Day two – contrasts not only in music, surprise and exhaustion
Friday was probably the longest, but also musically most colorful festival day for me. This time we arrived in the afternoon, and since we already had festival bracelets on our hands, there were no queues waiting for us. The first concert was Ben Cristovao, who performed with a live band. I enjoyed the concert from a special grandstand for disabled card holders. In my opinion, it is more suitable for wheelchair users who have a better view of the stage. Unfortunately, for me, the grandstand is too far away to see anything from the concert. However, I am used to it, and moreover I could concentrate on the concert in peace and quiet.
Then we moved to the main stage, where Tom Walker’s show has been already starting. For me he was again one of the main drawers of this year’s Colors. The concert was also great and I could enjoy it relatively close and without crowds. Then we took a two-hour break and tried out the local refreshment stalls and, incidentally, we met some friends. We went back to the main stage, this time featuring Rag’noneBone Man, but there were many more people than there were for Tom Walker, so we stayed well away from the stage. At the beginning the concert was a bit slower, but as soon as he started singing his better known songs, the atmosphere suddenly came alive and the ending was really phenomenal.
The Icelandic instrumentalist Ólafur Arnalds was already preparing at the second scene. I didn’t actually know him before, but after a full day’s fatigue he gave a great relax, which was helped by the fact that we almost “settled” on the grassy area. At the end I had to admit that his performance was one of my biggest surprises this year. After the rest we headed to Fresh stage, where we experienced the opposite of the previous concert, which was wilderness performed by the band 47SOUL. Even though I enjoyed the concert a lot, my legs and back had hurt so much after a long day that we had to leave before the end.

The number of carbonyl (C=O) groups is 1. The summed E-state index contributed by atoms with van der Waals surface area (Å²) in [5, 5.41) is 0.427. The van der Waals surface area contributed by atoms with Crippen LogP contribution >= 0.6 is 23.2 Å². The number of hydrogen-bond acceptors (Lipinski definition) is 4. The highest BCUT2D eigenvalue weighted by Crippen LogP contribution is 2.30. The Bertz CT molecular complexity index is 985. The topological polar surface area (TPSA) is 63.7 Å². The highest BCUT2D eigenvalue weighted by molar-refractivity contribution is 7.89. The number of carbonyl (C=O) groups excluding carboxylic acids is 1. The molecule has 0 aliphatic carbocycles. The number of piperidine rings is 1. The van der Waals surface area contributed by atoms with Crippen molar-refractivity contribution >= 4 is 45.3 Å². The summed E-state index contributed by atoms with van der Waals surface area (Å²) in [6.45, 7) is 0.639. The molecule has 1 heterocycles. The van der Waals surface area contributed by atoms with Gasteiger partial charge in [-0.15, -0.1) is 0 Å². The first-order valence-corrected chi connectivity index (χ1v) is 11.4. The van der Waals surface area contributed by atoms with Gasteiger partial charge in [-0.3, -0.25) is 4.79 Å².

Day 3 – unstable weather, double festival drive and the climax by Shaka Ponk
On the third day we had to split into two halves due to the unfortunate distribution of the performers. Already in the early afternoon we went to see the Czech songwriter Pokáč. Although the clouds were signalizing an upcoming storm, the crowd waiting to see this artist grew so big that they could not fit under the stage.
We returned to the concert of French beatboxer SARO and the French band Shaka Ponk.After the previous experience of visiting the Shaka Ponk concert in 2014, we were expecting a great show and we were not wrong. Moreover, we managed to get places right in front of the stage where the band spent most of the concert. On the one hand, it offered the advantage of great sound and direct contact with singers who communicated with the audience a lot and even made several stagedives, on the other hand I got a few bruises and trampled feet from those who tried to jump in the crowded space under the stage. Anyway, the Shaka Ponk concert was the highlight of this year’s Colours.
Day 4 – Last great moments
On the fourth day we didn’t have much strength after three hard days, but we still had the headliners in front of us. The Cure with their roughly two and a half hour long set, one of the favorite bands of my accompaniment by the way, and Spanish singer Rosalía, to which I was looking forward the most . We were both leaving this year´s festival excited and awaiting the next year.
I have to say that this year’s festival turned to be a huge success and I would definitely recommend other not only visually impaired people taking part in next years even though there are still some little things that can be improved.